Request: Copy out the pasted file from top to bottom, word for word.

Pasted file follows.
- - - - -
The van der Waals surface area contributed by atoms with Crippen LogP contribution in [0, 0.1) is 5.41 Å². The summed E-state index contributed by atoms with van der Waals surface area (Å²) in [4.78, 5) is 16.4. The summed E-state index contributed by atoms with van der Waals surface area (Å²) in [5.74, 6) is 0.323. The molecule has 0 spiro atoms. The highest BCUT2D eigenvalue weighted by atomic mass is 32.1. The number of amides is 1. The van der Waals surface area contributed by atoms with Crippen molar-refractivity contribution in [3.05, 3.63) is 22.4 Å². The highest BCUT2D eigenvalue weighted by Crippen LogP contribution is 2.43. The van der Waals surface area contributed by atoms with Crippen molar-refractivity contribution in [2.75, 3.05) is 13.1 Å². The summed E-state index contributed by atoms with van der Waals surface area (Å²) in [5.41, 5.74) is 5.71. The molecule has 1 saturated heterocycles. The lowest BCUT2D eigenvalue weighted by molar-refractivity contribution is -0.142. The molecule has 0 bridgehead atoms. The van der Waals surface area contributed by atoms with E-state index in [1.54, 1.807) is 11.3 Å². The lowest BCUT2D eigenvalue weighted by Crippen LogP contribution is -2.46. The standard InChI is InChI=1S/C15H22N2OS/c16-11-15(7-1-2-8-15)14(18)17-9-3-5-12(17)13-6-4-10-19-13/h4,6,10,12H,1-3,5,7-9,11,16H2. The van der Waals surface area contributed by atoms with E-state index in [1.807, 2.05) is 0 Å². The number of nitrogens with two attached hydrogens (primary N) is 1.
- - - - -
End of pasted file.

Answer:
The van der Waals surface area contributed by atoms with Crippen LogP contribution in [0, 0.1) is 5.41 Å². The summed E-state index contributed by atoms with van der Waals surface area (Å²) in [4.78, 5) is 16.4. The summed E-state index contributed by atoms with van der Waals surface area (Å²) in [5.74, 6) is 0.323. The molecule has 0 spiro atoms. The highest BCUT2D eigenvalue weighted by atomic mass is 32.1. The number of amides is 1. The van der Waals surface area contributed by atoms with Crippen molar-refractivity contribution in [3.05, 3.63) is 22.4 Å². The highest BCUT2D eigenvalue weighted by Crippen LogP contribution is 2.43. The van der Waals surface area contributed by atoms with Crippen molar-refractivity contribution in [2.75, 3.05) is 13.1 Å². The summed E-state index contributed by atoms with van der Waals surface area (Å²) in [5.41, 5.74) is 5.71. The molecule has 1 saturated heterocycles. The lowest BCUT2D eigenvalue weighted by molar-refractivity contribution is -0.142. The molecule has 0 bridgehead atoms. The van der Waals surface area contributed by atoms with E-state index in [1.54, 1.807) is 11.3 Å². The lowest BCUT2D eigenvalue weighted by Crippen LogP contribution is -2.46. The standard InChI is InChI=1S/C15H22N2OS/c16-11-15(7-1-2-8-15)14(18)17-9-3-5-12(17)13-6-4-10-19-13/h4,6,10,12H,1-3,5,7-9,11,16H2. The van der Waals surface area contributed by atoms with E-state index in [1.807, 2.05) is 0 Å². The number of nitrogens with two attached hydrogens (primary N) is 1.